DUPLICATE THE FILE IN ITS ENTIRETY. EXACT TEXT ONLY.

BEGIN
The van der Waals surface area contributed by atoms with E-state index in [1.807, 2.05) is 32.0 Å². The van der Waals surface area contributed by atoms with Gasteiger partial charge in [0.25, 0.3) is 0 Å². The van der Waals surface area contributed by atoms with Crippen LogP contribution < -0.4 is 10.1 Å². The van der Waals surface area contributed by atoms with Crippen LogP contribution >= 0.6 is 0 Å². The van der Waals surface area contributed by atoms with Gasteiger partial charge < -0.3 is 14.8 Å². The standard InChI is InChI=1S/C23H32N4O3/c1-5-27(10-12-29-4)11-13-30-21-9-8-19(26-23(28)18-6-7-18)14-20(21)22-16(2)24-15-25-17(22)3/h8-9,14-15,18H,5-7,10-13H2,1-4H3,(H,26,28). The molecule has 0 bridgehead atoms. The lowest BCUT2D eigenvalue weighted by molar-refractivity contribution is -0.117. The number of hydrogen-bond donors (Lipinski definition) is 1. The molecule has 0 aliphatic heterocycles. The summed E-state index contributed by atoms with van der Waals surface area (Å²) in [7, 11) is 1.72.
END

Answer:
The van der Waals surface area contributed by atoms with E-state index in [1.807, 2.05) is 32.0 Å². The van der Waals surface area contributed by atoms with Gasteiger partial charge in [0.25, 0.3) is 0 Å². The van der Waals surface area contributed by atoms with Crippen LogP contribution < -0.4 is 10.1 Å². The van der Waals surface area contributed by atoms with Crippen LogP contribution >= 0.6 is 0 Å². The van der Waals surface area contributed by atoms with Gasteiger partial charge < -0.3 is 14.8 Å². The standard InChI is InChI=1S/C23H32N4O3/c1-5-27(10-12-29-4)11-13-30-21-9-8-19(26-23(28)18-6-7-18)14-20(21)22-16(2)24-15-25-17(22)3/h8-9,14-15,18H,5-7,10-13H2,1-4H3,(H,26,28). The molecule has 0 bridgehead atoms. The lowest BCUT2D eigenvalue weighted by molar-refractivity contribution is -0.117. The number of hydrogen-bond donors (Lipinski definition) is 1. The molecule has 0 aliphatic heterocycles. The summed E-state index contributed by atoms with van der Waals surface area (Å²) in [7, 11) is 1.72.